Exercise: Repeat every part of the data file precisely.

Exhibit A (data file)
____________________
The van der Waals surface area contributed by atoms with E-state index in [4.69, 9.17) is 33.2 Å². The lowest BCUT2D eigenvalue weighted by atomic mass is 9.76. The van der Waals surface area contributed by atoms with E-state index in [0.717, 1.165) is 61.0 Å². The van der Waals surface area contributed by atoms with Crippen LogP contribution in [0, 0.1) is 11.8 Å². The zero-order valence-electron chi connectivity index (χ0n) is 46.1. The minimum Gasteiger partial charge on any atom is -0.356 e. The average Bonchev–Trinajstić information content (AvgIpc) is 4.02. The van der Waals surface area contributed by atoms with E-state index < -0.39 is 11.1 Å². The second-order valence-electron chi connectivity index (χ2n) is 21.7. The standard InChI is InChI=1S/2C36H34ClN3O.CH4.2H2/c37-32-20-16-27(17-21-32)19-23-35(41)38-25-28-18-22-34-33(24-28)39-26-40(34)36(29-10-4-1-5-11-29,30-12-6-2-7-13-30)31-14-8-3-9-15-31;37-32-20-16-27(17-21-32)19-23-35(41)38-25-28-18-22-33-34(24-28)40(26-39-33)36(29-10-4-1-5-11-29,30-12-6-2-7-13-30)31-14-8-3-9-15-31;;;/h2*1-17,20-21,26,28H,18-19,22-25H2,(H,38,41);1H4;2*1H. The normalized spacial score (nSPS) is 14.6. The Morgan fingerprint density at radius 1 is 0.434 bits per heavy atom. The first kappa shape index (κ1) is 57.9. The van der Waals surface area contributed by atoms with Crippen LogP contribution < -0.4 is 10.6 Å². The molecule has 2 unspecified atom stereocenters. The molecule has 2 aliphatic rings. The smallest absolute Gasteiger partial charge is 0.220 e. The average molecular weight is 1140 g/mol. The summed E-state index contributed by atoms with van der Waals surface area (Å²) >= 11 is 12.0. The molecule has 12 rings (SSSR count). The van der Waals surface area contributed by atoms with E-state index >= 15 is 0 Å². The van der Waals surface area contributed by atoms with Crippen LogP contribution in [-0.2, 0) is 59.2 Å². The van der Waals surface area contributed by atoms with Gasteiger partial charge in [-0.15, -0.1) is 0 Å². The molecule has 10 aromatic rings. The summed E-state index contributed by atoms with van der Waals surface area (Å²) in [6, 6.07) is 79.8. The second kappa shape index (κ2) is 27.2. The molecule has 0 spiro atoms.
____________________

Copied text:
The van der Waals surface area contributed by atoms with E-state index in [4.69, 9.17) is 33.2 Å². The lowest BCUT2D eigenvalue weighted by atomic mass is 9.76. The van der Waals surface area contributed by atoms with E-state index in [0.717, 1.165) is 61.0 Å². The van der Waals surface area contributed by atoms with Crippen LogP contribution in [0, 0.1) is 11.8 Å². The zero-order valence-electron chi connectivity index (χ0n) is 46.1. The minimum Gasteiger partial charge on any atom is -0.356 e. The average Bonchev–Trinajstić information content (AvgIpc) is 4.02. The van der Waals surface area contributed by atoms with E-state index < -0.39 is 11.1 Å². The second-order valence-electron chi connectivity index (χ2n) is 21.7. The standard InChI is InChI=1S/2C36H34ClN3O.CH4.2H2/c37-32-20-16-27(17-21-32)19-23-35(41)38-25-28-18-22-34-33(24-28)39-26-40(34)36(29-10-4-1-5-11-29,30-12-6-2-7-13-30)31-14-8-3-9-15-31;37-32-20-16-27(17-21-32)19-23-35(41)38-25-28-18-22-33-34(24-28)40(26-39-33)36(29-10-4-1-5-11-29,30-12-6-2-7-13-30)31-14-8-3-9-15-31;;;/h2*1-17,20-21,26,28H,18-19,22-25H2,(H,38,41);1H4;2*1H. The normalized spacial score (nSPS) is 14.6. The Morgan fingerprint density at radius 1 is 0.434 bits per heavy atom. The first kappa shape index (κ1) is 57.9. The van der Waals surface area contributed by atoms with Crippen LogP contribution < -0.4 is 10.6 Å². The molecule has 2 unspecified atom stereocenters. The molecule has 2 aliphatic rings. The smallest absolute Gasteiger partial charge is 0.220 e. The average molecular weight is 1140 g/mol. The summed E-state index contributed by atoms with van der Waals surface area (Å²) >= 11 is 12.0. The molecule has 12 rings (SSSR count). The van der Waals surface area contributed by atoms with E-state index >= 15 is 0 Å². The van der Waals surface area contributed by atoms with Crippen LogP contribution in [-0.2, 0) is 59.2 Å². The van der Waals surface area contributed by atoms with Gasteiger partial charge in [-0.15, -0.1) is 0 Å². The molecule has 10 aromatic rings. The summed E-state index contributed by atoms with van der Waals surface area (Å²) in [6, 6.07) is 79.8. The second kappa shape index (κ2) is 27.2. The molecule has 0 spiro atoms.